Wow! Well I've worked uot that if you dead head an old rose flower back to the firest 5 leaved shoot, you get lots more flowers! :)

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    Posted
  • Location: Sth Staffs/Shrops 105m/345' & NW Snowdonia 219m/719'
  • Location: Sth Staffs/Shrops 105m/345' & NW Snowdonia 219m/719'
    I read somewhere that one of the best ways to prune is with a chain saw!!! Apparently roses, especially, love it.... :)   :)

    <{POST_SNAPBACK}>

    They would have to be really thick rose branches to cut with a chain saw! They'd go flying everywhere!

    A lot of plants benefit from being cut back hard. I'm a bit of wuss as I'm frightend of killing the things off whereas Mrs Kar always gives her clematis a good seeing to and its blooming nicely again this summer.

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    Posted
  • Location: Derbyshire Peak District 290 mts. Wind speed 340 mts
  • Weather Preferences: Rain/snow, fog, gales and cold in every season
  • Location: Derbyshire Peak District 290 mts. Wind speed 340 mts

    Rather than having the expense of buying new Lavender plants you can take your own cuttings which will grow quite readily.

    Once the Lavender has finished flowering, cut off all the dead flowers and take cuttings about 3 inches long from new shoots which are just beginning to harden. Put the cuttings in small pots (2-3") containing seedling compost mixed with small grit. The cuttings should have about half their length buried in the compost.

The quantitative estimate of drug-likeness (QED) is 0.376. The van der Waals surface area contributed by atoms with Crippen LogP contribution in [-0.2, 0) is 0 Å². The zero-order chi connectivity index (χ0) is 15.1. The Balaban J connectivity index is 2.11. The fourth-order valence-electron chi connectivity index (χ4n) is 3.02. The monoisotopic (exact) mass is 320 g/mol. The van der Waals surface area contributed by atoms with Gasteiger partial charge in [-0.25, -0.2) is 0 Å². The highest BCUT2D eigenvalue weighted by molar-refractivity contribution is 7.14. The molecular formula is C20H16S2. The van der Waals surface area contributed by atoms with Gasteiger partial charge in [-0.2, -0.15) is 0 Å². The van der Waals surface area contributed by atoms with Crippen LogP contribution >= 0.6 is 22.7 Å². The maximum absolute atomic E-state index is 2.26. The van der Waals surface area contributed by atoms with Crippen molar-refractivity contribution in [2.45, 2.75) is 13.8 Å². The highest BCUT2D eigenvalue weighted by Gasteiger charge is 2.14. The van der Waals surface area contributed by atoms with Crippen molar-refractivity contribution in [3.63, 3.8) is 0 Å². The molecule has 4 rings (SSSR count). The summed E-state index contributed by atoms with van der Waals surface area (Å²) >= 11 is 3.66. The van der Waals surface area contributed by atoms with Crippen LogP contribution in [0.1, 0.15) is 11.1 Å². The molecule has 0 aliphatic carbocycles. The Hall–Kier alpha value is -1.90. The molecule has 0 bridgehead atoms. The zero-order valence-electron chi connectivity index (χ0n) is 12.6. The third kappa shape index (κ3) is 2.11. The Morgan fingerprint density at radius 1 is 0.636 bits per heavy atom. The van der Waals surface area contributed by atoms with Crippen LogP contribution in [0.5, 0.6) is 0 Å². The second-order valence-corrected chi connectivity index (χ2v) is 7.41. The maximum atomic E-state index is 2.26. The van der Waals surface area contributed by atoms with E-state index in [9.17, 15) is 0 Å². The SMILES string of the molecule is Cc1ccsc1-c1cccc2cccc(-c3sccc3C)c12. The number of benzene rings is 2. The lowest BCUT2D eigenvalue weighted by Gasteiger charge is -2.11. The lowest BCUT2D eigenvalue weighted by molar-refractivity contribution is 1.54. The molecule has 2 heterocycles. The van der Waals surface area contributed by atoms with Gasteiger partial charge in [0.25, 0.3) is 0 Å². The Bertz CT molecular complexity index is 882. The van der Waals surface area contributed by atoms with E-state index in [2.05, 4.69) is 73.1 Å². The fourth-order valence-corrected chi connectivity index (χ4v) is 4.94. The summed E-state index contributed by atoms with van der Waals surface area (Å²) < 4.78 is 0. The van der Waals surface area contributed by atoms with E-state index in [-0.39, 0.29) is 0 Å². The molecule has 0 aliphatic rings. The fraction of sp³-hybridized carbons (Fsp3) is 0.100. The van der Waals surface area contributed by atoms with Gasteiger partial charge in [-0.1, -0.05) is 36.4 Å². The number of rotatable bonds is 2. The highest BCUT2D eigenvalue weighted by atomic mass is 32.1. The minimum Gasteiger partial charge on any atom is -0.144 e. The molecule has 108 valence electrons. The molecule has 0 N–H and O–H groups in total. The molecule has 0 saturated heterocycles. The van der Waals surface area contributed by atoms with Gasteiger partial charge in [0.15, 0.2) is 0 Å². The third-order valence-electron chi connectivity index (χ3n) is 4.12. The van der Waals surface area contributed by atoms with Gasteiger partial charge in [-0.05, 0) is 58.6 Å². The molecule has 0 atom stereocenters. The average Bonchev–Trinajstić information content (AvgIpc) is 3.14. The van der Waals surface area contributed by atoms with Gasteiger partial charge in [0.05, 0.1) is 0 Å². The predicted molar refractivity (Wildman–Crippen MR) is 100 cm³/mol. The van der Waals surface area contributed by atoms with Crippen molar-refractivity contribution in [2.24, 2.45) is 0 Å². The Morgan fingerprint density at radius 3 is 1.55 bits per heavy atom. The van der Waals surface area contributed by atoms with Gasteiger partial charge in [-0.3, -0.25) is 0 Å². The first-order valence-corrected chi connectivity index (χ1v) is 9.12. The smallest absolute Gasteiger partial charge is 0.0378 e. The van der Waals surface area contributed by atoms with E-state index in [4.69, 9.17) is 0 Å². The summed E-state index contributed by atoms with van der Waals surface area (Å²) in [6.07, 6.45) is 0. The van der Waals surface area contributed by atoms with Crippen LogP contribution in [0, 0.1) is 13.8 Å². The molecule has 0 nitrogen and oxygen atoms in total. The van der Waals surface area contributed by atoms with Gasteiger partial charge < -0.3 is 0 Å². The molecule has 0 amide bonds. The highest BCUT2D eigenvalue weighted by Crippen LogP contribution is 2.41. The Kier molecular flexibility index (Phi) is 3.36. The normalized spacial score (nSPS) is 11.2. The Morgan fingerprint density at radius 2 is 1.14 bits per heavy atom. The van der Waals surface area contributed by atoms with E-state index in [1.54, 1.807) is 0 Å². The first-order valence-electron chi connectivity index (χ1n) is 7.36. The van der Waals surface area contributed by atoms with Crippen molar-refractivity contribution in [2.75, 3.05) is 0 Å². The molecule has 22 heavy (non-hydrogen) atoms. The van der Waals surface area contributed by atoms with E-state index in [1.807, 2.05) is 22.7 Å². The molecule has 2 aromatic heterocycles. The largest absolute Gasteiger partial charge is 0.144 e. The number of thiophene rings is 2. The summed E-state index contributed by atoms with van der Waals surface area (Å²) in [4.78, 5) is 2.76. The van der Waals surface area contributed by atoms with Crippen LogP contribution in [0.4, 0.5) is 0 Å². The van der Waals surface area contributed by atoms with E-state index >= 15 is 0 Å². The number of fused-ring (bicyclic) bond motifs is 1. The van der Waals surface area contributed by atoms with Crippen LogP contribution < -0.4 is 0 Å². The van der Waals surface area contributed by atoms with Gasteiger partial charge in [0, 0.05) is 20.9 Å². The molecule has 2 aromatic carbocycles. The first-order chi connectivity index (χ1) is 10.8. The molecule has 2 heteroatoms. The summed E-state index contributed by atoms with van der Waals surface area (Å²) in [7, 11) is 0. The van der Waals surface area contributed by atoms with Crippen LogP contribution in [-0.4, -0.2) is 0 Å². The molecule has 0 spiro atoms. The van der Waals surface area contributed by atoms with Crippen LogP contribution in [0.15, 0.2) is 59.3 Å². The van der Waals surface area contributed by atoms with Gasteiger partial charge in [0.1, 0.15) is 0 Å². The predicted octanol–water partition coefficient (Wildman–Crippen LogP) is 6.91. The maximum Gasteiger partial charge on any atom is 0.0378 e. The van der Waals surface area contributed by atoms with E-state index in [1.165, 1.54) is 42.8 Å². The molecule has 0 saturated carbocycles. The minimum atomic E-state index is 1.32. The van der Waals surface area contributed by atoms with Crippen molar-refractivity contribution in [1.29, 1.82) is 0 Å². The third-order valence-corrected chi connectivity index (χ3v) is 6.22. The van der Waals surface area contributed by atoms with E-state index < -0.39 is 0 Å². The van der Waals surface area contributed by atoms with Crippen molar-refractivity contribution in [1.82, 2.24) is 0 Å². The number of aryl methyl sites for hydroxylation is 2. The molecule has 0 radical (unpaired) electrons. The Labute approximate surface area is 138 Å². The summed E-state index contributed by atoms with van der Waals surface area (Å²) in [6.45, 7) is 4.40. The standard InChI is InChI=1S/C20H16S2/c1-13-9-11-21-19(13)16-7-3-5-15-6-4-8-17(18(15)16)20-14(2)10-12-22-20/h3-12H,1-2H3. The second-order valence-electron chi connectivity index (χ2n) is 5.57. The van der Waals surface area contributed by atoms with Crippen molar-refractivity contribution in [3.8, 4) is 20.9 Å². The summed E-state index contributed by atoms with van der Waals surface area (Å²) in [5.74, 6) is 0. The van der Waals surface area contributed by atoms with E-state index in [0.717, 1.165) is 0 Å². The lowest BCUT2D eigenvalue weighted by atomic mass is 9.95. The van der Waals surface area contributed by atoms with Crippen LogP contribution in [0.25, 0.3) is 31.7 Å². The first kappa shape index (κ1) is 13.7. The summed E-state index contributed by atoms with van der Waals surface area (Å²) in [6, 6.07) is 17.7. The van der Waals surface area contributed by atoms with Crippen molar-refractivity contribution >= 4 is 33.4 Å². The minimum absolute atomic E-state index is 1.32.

Keep them moist and they'll root in about 3 weeks and will be ready to plant out next Spring.

    T.M

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    Posted
  • Location: Chichester, West Sussex
  • Location: Chichester, West Sussex

    English Lavender does in fact benefit for a rigorous pruning.

    You should prune it every year just after its finished flowering. Every three or four years you should hard prune it.

    I used to with my Action man in my gran’s lavender plants at the bottom of her garden in the early 70s and those plants are still going strong 30 years on and she butchers the poor things every year.

    You can split lavender plants and cutting the roots encourages new root growth.

    And, yu can take cuttings

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    Guest Mrs murphymoo

    Perhaps I'll try taking some cuttings, then pruning the things right back and see what happens :angry:

    Kar - I know what you mean about clematis loving a hard pruning - my dog chewed a gorgeous clematis right back to the root (little git), yet it sprouted up and this year has shown its best and most vigerous growth and has been loaded with flowers! Amazing - I shall be hacking at it again come the autumn if this is the result ;)